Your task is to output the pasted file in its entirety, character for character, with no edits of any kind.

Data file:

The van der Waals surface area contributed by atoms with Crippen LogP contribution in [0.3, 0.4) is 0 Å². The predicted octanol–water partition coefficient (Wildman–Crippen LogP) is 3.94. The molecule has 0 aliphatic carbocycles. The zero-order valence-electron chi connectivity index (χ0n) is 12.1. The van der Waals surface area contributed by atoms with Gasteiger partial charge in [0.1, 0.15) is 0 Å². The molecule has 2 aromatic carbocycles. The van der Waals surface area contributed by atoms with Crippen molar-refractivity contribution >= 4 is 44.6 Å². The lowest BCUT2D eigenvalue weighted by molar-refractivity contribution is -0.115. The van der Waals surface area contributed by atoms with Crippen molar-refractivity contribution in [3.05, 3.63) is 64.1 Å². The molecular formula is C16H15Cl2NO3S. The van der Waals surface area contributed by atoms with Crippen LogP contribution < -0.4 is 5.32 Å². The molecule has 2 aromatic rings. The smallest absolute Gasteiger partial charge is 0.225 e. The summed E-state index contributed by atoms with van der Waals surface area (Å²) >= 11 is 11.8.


The van der Waals surface area contributed by atoms with Crippen LogP contribution in [0.3, 0.4) is 0 Å². The predicted octanol–water partition coefficient (Wildman–Crippen LogP) is 3.94. The molecule has 0 aliphatic carbocycles. The zero-order valence-electron chi connectivity index (χ0n) is 12.1. The van der Waals surface area contributed by atoms with Gasteiger partial charge in [0.1, 0.15) is 0 Å². The molecule has 2 aromatic carbocycles. The van der Waals surface area contributed by atoms with Crippen molar-refractivity contribution >= 4 is 44.6 Å². The lowest BCUT2D eigenvalue weighted by molar-refractivity contribution is -0.115. The van der Waals surface area contributed by atoms with Crippen molar-refractivity contribution in [3.05, 3.63) is 64.1 Å². The molecular formula is C16H15Cl2NO3S. The van der Waals surface area contributed by atoms with Crippen LogP contribution < -0.4 is 5.32 Å². The molecule has 2 aromatic rings. The smallest absolute Gasteiger partial charge is 0.225 e. The summed E-state index contributed by atoms with van der Waals surface area (Å²) >= 11 is 11.8.